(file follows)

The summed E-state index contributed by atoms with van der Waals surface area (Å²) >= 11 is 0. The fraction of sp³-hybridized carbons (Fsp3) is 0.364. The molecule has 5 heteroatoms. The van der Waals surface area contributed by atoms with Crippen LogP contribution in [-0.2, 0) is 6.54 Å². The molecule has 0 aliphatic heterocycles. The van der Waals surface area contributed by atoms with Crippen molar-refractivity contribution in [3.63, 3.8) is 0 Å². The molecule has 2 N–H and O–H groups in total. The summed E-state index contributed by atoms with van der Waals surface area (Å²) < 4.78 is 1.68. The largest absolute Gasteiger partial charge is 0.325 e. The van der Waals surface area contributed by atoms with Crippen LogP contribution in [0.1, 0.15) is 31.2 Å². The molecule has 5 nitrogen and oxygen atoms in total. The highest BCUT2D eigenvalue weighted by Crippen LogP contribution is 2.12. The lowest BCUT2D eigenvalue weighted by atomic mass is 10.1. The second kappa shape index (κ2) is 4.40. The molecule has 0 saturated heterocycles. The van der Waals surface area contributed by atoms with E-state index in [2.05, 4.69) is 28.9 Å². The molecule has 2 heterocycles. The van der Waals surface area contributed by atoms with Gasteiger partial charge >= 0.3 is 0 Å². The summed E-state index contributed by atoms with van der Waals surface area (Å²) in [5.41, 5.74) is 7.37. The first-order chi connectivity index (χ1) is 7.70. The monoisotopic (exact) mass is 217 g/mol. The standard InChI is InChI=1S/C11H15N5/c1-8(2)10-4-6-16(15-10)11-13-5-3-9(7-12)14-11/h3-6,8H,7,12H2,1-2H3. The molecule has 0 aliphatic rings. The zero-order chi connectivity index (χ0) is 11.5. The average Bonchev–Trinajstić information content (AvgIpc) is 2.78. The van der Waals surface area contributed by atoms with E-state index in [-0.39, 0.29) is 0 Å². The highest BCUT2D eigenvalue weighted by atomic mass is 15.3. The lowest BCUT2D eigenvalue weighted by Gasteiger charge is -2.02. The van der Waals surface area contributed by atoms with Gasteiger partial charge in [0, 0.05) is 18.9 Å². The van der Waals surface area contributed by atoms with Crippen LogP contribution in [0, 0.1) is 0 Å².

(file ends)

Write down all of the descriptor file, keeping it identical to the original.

The summed E-state index contributed by atoms with van der Waals surface area (Å²) >= 11 is 0. The fraction of sp³-hybridized carbons (Fsp3) is 0.364. The molecule has 5 heteroatoms. The van der Waals surface area contributed by atoms with Crippen LogP contribution in [-0.2, 0) is 6.54 Å². The molecule has 0 aliphatic heterocycles. The van der Waals surface area contributed by atoms with Crippen molar-refractivity contribution in [3.63, 3.8) is 0 Å². The molecule has 2 N–H and O–H groups in total. The summed E-state index contributed by atoms with van der Waals surface area (Å²) < 4.78 is 1.68. The largest absolute Gasteiger partial charge is 0.325 e. The van der Waals surface area contributed by atoms with Crippen LogP contribution in [0.1, 0.15) is 31.2 Å². The molecule has 5 nitrogen and oxygen atoms in total. The highest BCUT2D eigenvalue weighted by Crippen LogP contribution is 2.12. The lowest BCUT2D eigenvalue weighted by atomic mass is 10.1. The second kappa shape index (κ2) is 4.40. The molecule has 0 saturated heterocycles. The van der Waals surface area contributed by atoms with E-state index in [2.05, 4.69) is 28.9 Å². The molecule has 2 heterocycles. The van der Waals surface area contributed by atoms with Gasteiger partial charge >= 0.3 is 0 Å². The summed E-state index contributed by atoms with van der Waals surface area (Å²) in [5.41, 5.74) is 7.37. The first-order chi connectivity index (χ1) is 7.70. The monoisotopic (exact) mass is 217 g/mol. The standard InChI is InChI=1S/C11H15N5/c1-8(2)10-4-6-16(15-10)11-13-5-3-9(7-12)14-11/h3-6,8H,7,12H2,1-2H3. The molecule has 0 aliphatic rings. The zero-order chi connectivity index (χ0) is 11.5. The average Bonchev–Trinajstić information content (AvgIpc) is 2.78. The van der Waals surface area contributed by atoms with E-state index in [-0.39, 0.29) is 0 Å². The highest BCUT2D eigenvalue weighted by atomic mass is 15.3. The lowest BCUT2D eigenvalue weighted by Gasteiger charge is -2.02. The van der Waals surface area contributed by atoms with Gasteiger partial charge in [0, 0.05) is 18.9 Å². The van der Waals surface area contributed by atoms with Crippen LogP contribution in [0, 0.1) is 0 Å².